[This is the first in a series of upcoming posts on Santa Maria Juvenile Hall] in Santa Maria, California.
Over the past year I have made two visits to Santa Maria Juvenile Hall, also known as Susan J. Gionfriddo Juvenile Hall in Santa Maria, California. Gaining access to Santa Maria Juvenile Hall has been reasonably typical of the sites I have visited. Take this experience and multiply it by 300 successful attempts and many unsuccessful… it becomes exhausting.
October 2011 I visited Steve Delira, deputy director of the juvenile detention center. We spoke for an hour and I voiced my goals to have him partake in a “Justice” themed class I was teaching with Victor Rios and Cissy Ross. He explained the reasons for the closure of the Santa Barbara (South County) juvenile detention center and said he would get back to me … Read More »
Oak Creek Youth Correctional Facility is an all-female facility in Albany, Oregon. The only one in the state. Last month I spent 12+ hours talking, photographing, and recording the people who live and work at Oak Creek. What follows is an excerpt of a conversation with Mike Riggan, the superintendent of Oak Creek, on maintaining a safe environment while simultaneously dealing with the threat of aggressive youth.
[See all blog posts on Oak Creek HERE]
Mike Riggan, superintendent:
“Here is our history: after Oak Creek was opened as a girls-only facility, a number of girls engaged in an escape plan. After lights out on graveyard shift two girls staged a fight in the dorm on the Cedar Unit. The other five girls had taken shampoo and soap and placed it on the floor. They were able to secret a steel rod and … Read More »
Continuing our series on Oak Creek Youth Correctional Facility…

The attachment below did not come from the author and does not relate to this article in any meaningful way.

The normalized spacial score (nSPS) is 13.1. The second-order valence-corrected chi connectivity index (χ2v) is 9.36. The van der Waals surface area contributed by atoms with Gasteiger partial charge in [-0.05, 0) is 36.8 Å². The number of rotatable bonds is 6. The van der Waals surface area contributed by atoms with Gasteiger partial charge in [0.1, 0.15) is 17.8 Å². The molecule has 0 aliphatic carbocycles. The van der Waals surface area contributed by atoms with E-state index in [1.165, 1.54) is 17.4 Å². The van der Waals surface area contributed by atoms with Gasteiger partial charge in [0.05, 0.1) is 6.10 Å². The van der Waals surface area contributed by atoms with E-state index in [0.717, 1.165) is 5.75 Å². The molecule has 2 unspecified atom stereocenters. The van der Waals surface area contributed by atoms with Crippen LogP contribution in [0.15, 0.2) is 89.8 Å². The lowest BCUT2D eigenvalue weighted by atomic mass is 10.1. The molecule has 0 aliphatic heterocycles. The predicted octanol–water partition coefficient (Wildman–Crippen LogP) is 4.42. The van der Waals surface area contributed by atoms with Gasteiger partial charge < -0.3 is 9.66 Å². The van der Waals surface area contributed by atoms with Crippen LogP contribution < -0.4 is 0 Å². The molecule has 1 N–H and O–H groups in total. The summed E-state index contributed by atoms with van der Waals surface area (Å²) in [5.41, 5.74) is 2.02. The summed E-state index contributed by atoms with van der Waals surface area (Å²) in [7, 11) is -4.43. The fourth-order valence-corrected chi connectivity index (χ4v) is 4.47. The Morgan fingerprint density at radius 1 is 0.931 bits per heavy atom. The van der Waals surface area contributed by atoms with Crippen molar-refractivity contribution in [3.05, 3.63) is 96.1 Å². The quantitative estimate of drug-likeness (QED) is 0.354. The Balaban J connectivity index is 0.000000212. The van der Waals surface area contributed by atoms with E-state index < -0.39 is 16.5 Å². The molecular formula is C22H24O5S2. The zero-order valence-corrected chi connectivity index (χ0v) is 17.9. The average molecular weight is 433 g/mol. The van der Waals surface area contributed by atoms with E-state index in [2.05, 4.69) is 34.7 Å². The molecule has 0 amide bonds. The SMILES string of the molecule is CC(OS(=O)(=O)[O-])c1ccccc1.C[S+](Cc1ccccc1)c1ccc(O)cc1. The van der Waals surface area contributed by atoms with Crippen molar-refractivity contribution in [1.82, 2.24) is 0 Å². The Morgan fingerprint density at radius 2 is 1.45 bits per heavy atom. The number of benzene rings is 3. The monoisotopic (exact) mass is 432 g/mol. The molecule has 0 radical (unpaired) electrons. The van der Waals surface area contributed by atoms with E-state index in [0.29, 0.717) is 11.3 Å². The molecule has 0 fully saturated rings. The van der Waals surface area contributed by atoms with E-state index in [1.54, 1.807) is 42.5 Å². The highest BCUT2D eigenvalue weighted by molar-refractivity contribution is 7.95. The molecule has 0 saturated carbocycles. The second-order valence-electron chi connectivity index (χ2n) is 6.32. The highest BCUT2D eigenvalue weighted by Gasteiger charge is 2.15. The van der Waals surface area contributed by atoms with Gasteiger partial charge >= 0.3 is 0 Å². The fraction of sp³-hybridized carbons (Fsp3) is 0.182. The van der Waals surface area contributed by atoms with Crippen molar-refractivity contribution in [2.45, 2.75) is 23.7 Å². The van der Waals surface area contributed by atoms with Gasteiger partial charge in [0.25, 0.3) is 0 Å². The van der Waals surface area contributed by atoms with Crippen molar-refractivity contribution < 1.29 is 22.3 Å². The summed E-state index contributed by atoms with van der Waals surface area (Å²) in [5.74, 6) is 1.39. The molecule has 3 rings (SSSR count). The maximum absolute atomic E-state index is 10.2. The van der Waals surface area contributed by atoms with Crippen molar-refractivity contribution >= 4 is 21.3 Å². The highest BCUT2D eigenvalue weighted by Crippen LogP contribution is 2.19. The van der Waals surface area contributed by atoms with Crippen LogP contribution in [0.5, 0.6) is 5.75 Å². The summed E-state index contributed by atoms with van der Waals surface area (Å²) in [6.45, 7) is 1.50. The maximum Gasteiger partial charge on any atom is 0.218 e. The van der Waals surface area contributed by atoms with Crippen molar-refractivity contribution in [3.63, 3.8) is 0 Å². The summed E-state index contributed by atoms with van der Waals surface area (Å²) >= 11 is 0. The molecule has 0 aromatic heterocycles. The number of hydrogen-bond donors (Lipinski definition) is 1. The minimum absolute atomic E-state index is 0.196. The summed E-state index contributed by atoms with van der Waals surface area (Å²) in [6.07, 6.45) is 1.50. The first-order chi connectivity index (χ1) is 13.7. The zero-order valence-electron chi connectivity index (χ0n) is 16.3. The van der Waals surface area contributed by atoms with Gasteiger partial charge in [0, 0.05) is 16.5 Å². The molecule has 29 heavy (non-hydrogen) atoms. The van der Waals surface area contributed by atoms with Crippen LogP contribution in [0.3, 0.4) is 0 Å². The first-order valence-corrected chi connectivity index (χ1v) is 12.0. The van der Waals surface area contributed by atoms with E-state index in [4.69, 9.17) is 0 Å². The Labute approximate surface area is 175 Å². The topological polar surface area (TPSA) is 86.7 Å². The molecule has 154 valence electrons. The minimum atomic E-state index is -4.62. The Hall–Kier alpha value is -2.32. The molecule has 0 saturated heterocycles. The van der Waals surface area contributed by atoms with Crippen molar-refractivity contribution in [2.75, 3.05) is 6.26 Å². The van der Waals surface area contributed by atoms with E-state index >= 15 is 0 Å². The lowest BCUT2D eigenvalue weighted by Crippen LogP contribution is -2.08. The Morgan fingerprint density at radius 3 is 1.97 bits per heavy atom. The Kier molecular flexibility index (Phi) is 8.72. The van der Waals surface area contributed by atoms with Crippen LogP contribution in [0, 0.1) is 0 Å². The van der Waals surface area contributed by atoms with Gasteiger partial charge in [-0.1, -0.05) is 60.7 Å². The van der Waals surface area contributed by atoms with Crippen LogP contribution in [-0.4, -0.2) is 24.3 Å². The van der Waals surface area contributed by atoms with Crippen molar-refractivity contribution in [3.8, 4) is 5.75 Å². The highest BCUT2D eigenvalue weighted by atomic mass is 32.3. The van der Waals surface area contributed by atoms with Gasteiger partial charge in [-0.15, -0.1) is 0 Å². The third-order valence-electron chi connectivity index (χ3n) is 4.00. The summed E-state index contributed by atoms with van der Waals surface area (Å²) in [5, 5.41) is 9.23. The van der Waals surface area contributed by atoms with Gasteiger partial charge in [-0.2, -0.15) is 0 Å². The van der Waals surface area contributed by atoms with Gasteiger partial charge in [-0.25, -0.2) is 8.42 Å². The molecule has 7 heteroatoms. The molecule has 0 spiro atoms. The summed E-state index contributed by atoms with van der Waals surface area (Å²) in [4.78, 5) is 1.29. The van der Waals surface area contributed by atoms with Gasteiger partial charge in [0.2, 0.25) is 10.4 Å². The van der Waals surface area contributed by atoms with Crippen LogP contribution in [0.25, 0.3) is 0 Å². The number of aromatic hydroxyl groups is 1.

Listen to the audio interview below, or at SoundCloud HERE.
The annual Ridenhour Prizes recognize acts of truth-telling that protect the public interest, promote social justice or illuminate a more just vision of society. For 2013, Juvenile-in-Justice the book has been nominated and made a finalist for the Ridenhour Book Prize. We are very excited to have the work and the issues it presents noticed by such an important organization. Winners in all categories will be announced later this year and we will, of course, keep you apprised of any updates (Also, you can buy your copy of the book on the site HERE.)
And, if you’re in or around New York (or have friends that are) be sure to visit the Juvenile-in-Justice exhibition at Ronald Feldman Gallery in SoHo, which is up until February 16th and recently featured in the New Yorker Magazine. More details on the exhibition HERE.
Continued from Monday’s post, a conversation with Anthony, a former ward of the California Department of Juvenile Justice. (Read it HERE)
Juvenile-in-Justice: It seems like a huge component of the troubles with the DJJ comes from issues with some staff… can you elaborate on that?
Anthony: The staff is, for the most part, shit. And to make matters worse, the wards antagonized the staff, they would posture and tell staff they were going to flood their cell, stuff like that. Sometimes the issues were small but lead to an overall feeling of being small and worthless. Like, the staff would be too lazy to bring you toilet paper. You would have to ask multiple times, and they would just, brush you off. It’s a simple request, not an item of privilege. Counseling was a complete joke. The corrections officers would trade their … Read More »
What do you do when someone you love kills someone else that you love? What recourse do you seek? What do you do when the victim is your child, and the killer their lover… someone incredibly close to your family. An article by Paul Tullis in the NY Times Magazine from this week explores these questions through the experience of a family whose 19-year-old daughter Ann Grosmaire was shot and killed by her boyfriend of three years Conor McBride, a young man with no prior record who had even lived with the Grosmaire family for several months. Ultimately, the Grosmaires and the McBrides decided together that locking up Conor for the rest of his life was not what they wanted for either of their families. What they wanted was restorative justice, a lighter sentence for Conor, with more emphasis on … Read More »
In September I was at Penn State for a couple of jam-packed days– exhibiting the work, lecturing, sitting on a panel, and visiting with faculty and students. It was a great trip, completely multidisciplinary and educational for all. One of the days I recorded an interview for Conversations from Penn State. It’s now available online HERE, and embedded below. Enjoy! Also this is just a 20 minute segment… be sure to come to the lecture at the Vera Institute of Justice on January 9th at 6pm for more! (RSVP HERE)